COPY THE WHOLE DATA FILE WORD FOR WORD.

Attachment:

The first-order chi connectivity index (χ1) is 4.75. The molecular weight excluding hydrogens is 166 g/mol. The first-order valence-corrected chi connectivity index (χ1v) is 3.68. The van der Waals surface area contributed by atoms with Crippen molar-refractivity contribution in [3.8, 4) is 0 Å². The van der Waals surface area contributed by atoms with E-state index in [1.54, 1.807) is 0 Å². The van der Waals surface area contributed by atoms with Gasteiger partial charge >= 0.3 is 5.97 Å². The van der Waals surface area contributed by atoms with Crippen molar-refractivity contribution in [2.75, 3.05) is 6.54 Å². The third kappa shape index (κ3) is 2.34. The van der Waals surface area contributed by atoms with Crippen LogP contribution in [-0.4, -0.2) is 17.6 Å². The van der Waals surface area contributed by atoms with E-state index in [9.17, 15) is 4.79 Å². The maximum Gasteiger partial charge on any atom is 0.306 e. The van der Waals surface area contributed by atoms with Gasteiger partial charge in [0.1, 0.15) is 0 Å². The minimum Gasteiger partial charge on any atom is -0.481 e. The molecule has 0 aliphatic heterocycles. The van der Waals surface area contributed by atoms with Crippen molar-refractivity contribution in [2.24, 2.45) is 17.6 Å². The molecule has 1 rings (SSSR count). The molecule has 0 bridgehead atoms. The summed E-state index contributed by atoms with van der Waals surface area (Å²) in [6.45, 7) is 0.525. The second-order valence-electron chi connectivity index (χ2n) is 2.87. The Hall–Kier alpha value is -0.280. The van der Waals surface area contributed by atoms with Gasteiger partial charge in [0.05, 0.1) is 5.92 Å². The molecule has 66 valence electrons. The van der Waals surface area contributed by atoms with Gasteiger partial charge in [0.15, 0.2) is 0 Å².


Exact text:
The first-order chi connectivity index (χ1) is 4.75. The molecular weight excluding hydrogens is 166 g/mol. The first-order valence-corrected chi connectivity index (χ1v) is 3.68. The van der Waals surface area contributed by atoms with Crippen molar-refractivity contribution in [3.8, 4) is 0 Å². The van der Waals surface area contributed by atoms with E-state index in [1.54, 1.807) is 0 Å². The van der Waals surface area contributed by atoms with Gasteiger partial charge >= 0.3 is 5.97 Å². The van der Waals surface area contributed by atoms with Crippen molar-refractivity contribution in [2.75, 3.05) is 6.54 Å². The third kappa shape index (κ3) is 2.34. The van der Waals surface area contributed by atoms with Crippen LogP contribution in [-0.4, -0.2) is 17.6 Å². The van der Waals surface area contributed by atoms with E-state index in [9.17, 15) is 4.79 Å². The maximum Gasteiger partial charge on any atom is 0.306 e. The van der Waals surface area contributed by atoms with Gasteiger partial charge in [0.1, 0.15) is 0 Å². The minimum Gasteiger partial charge on any atom is -0.481 e. The molecule has 0 aliphatic heterocycles. The van der Waals surface area contributed by atoms with Crippen molar-refractivity contribution in [2.24, 2.45) is 17.6 Å². The molecule has 1 rings (SSSR count). The molecule has 0 bridgehead atoms. The summed E-state index contributed by atoms with van der Waals surface area (Å²) in [6.45, 7) is 0.525. The second-order valence-electron chi connectivity index (χ2n) is 2.87. The Hall–Kier alpha value is -0.280. The van der Waals surface area contributed by atoms with Gasteiger partial charge in [0.05, 0.1) is 5.92 Å². The molecule has 66 valence electrons. The van der Waals surface area contributed by atoms with Gasteiger partial charge in [0.15, 0.2) is 0 Å².